Do I Qualify For Social Security Disability Benefits If I Am Bipolar?
The Social Security Administration (SSA) doesn’t always make it easy for those who are bipolar to get the Social Security Disability Insurance (SSDI) or Supplemental Security Income benefits they deserve. Many claims are denied because SSA says:
(1) Your bipolar disorder isn’t severe enough to qualify,
(2) You can function at a sufficient and consistent level to hold a basic, unskilled job,
(3) Your bipolar disorder is under control with medication,
(4) You wouldn’t be disabled if you took your medication and cooperated with treatment,
(5) Your medical condition doesn’t meet the requirements of or is the equivalent of a Medical Listing,
(6) You can return to the lightest job you held in the 15 years before you became disabled, or
(7) There is other work you can do in the mythical national economy based on your age, education, transferable skills and your residual functional capacity.
Not all cases of bipolar disorder are severe enough to make you eligible for Social Security Disability benefits, but Nancy Cavey has successfully represented many SSA applicants with bipolar disorder. She works to overcome the claims denial by working closely with you and your physician to show that you:
- Meet the requirements for a disability listing for bipolar disorder, or that
- Your limitations are too great for you to work at your old job or any other job in the national economy in view of your age, education and transferable work skills.
She offers a free initial consultation and welcomes the opportunity to speak with you about your Social Security disability claim.
What Is Bipolar Disorder?
Bipolar disorder is also known as manic depressive illness. It is an organic brain disorder that causes a wide range of shifts in mood, energy and activity levels. Mood can fluctuate between the extremes of depression and mania. Advanced brain imaging shows that brain tissue changes are more prominent in the areas affecting face recognition, motor coordination and memory.
What Are The Symptoms of Bipolar Disorder?
People who are bipolar have intense mood states. An extremely depressed state is called a depressive episode. The symptoms include feelings of hopelessness, despair and an inability to see even the possibility for happiness.
An overexcited state is called a manic episode and can include feelings of euphoria with grossly inappropriate energy levels. People in a manic state will take on projects beyond their ability because their judgment is impaired. Those in a manic state can have racing thoughts, insomnia and impulsive behavior.
Sometimes the person can have a mixed state that includes symptoms of mania and depression. This can result in irritable behavior and volatility.
When Your Bipolar Disorder Meets A Listing
Bipolar disorder is included in the SSA’s “Listing of Impairments.” If you meet or have the equivalent of a Listing, your Social Security disability benefits will be awarded at Step 3 of the Five-Step Sequential Evaluation.
Your medical records must establish that you meet every element of the Listing for your bipolar disorder to be considered disabling. SSA will review your medical records and look for the followings:
- A diagnosis for bipolar disorder,
- A history of specific, severe symptoms of both depression and mania, even if you are currently experiencing the symptoms of only one or the other.
Additionally, you must have had any three of the follow symptoms of mania:
- Pressured speech,
- Flight of ideas or thought patterns that quickly change,
- Inflated self-esteem with false beliefs,
- Decreased need for sleep or insomnia,
- Easily distracted,
- Risk-taking by partaking in activities with likely painful consequences, or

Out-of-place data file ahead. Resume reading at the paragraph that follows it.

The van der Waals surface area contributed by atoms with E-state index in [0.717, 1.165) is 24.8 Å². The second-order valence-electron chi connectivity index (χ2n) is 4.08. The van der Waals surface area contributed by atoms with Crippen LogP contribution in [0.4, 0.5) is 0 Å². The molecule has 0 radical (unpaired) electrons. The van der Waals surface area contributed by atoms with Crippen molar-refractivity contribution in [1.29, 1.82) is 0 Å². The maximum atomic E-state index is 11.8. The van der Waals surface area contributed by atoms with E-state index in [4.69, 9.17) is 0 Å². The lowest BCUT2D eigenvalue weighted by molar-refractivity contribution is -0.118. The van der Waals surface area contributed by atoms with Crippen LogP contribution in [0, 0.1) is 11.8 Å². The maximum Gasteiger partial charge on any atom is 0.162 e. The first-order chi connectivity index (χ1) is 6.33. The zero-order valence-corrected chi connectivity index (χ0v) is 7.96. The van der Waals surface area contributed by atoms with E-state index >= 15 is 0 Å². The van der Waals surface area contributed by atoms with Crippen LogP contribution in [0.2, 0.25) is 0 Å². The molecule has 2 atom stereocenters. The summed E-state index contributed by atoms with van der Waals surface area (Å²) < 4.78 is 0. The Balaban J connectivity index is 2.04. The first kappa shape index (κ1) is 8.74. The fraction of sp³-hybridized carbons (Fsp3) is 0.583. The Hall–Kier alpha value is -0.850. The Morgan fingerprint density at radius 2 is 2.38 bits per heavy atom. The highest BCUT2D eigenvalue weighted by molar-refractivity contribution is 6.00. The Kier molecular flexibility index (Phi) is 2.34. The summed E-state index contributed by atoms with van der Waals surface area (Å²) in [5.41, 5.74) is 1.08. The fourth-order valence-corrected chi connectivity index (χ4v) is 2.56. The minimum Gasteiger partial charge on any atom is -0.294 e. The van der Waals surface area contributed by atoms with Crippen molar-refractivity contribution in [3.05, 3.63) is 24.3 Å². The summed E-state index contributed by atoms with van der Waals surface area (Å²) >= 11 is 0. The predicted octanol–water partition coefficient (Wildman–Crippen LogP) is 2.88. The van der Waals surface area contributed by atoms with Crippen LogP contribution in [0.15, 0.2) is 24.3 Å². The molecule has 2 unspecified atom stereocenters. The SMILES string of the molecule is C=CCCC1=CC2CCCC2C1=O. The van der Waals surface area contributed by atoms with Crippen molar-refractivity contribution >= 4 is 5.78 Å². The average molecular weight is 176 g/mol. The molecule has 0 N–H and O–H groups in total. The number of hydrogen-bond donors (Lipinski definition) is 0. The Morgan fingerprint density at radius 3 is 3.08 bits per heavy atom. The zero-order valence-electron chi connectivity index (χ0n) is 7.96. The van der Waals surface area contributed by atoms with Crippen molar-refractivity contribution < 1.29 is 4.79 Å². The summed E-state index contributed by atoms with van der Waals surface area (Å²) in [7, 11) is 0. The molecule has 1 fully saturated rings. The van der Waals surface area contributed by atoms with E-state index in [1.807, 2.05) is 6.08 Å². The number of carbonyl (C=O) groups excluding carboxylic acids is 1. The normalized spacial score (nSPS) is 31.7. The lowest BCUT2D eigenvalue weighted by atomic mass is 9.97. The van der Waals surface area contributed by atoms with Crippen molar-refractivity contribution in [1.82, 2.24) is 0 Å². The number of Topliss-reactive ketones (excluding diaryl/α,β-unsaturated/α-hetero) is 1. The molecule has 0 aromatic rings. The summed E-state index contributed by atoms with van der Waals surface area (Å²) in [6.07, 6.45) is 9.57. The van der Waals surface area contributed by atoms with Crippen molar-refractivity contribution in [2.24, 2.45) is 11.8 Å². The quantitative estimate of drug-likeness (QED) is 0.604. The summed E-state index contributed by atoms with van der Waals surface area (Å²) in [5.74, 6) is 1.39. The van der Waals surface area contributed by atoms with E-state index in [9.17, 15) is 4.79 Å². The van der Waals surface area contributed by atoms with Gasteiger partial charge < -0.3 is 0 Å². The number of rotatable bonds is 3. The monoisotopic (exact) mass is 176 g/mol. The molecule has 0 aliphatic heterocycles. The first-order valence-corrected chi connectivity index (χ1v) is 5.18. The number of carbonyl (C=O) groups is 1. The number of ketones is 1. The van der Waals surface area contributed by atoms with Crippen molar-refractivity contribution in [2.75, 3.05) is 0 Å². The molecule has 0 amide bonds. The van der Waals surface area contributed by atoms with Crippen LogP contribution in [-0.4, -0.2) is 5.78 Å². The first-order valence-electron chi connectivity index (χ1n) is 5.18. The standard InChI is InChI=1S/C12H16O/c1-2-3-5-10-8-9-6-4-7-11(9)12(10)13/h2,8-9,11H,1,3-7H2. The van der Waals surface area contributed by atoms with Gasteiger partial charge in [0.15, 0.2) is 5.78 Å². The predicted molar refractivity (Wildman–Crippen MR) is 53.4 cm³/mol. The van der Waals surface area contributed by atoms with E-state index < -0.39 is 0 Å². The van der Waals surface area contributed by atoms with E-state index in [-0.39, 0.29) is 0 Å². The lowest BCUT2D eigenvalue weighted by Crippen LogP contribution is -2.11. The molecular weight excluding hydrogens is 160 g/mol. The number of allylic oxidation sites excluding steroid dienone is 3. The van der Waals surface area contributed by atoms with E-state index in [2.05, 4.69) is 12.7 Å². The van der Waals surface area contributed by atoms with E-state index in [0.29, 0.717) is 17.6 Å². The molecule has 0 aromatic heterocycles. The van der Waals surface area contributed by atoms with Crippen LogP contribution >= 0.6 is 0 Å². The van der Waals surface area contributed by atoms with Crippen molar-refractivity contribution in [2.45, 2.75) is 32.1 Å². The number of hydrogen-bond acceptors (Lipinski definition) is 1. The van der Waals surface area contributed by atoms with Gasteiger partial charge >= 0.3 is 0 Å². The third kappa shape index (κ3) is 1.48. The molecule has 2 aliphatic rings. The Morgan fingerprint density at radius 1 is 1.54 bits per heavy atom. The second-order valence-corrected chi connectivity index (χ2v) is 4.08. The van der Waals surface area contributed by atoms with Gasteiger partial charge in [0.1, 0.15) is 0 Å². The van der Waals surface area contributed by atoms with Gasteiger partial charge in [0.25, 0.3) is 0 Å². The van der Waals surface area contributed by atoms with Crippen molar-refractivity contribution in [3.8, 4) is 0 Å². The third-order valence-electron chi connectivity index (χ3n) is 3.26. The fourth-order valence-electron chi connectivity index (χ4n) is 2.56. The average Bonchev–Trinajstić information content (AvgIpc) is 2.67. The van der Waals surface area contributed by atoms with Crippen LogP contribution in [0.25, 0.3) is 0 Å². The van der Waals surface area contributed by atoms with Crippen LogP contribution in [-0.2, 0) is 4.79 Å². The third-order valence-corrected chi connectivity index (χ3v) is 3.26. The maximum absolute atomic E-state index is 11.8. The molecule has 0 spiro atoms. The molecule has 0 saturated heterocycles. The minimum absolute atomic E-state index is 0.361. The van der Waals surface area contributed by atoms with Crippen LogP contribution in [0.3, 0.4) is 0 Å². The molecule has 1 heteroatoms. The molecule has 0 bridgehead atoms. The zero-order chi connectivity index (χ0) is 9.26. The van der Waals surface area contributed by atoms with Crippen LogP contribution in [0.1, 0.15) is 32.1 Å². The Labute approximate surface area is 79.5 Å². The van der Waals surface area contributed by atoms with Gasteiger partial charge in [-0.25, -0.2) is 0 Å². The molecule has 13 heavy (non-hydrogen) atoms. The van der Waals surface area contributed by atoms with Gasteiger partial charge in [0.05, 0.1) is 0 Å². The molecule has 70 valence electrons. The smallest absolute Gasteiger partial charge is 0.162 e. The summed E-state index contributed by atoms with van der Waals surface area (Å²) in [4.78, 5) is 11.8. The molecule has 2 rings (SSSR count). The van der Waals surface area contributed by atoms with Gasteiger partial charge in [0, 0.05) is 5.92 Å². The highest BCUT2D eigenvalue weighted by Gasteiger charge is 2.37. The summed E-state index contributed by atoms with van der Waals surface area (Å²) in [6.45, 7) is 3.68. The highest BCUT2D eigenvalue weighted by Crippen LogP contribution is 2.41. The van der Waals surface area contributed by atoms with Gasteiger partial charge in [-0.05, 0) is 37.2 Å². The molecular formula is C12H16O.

- Paranoid thinking, delusions or hallucinations.
Additionally, you must have had any three of the follow symptoms of depression:
- Decreased energy,
- Difficulty concentrating or thinking,
- Loss of interest in most activities,
- Lack of physical movement or difficulty doing routine physical activities,
- Appetite disturbance with weight gain or loss,
- Disturbance of sleep,
- Feelings of guilt or worthlessness,
- Suicidal thoughts, or
- Paranoid thinking, delusions or hallucinations.
Thirdly, your bipolar disorder must have caused any two of these four problems:
- Repeated and extended episodes of decompensation,
- Severe difficulties in maintaining social functioning,
- Severe difficulties in maintaining concentration, persistence or pace, or
- Severe restrictions in activities of daily living.
What if you can’t meet any of the three requirements? You can get benefits if your diagnosed bipolar disorder has lasted at least two years and has improved somewhat with medical support, but you aren’t expected to work because your condition limits your ability to do even basic work activities and you have one of the following:
- Repeated and extended episodes of decompensation,
- A condition such that even a minimal increase in mental demands or a change in your environment is predicted to cause you to decompensate, or
- A one- or two-year history of inability to function outside a highly supportive living arrangement and signs that you’ll need to continue that living arrangement.
It can be difficult to get the medical proof you need. It isn’t uncommon for those with bipolar disorder to get treatment at mental health clinics. Mental health clinics often refuse to release your clinical notes that are used by SSA to evaluate the severity of your condition. They’ll offer instead a letter summarizing what they think SSA wants to know. That is not helpful.
Others with bipolar disorder will get treatment at the VA. While VA records do have some detail about your symptoms, VA doctors refuse to fill out any RFC forms.
Many times your medical records don’t have the necessary detail to establish that your bipolar disorder is disabling enough to meet or equal a listing.
Your medical records should document the entire history of your bipolar disorder, severe or violent manic episodes, treatment and your response to treatment, your compliance with treatment and the side effects of medication.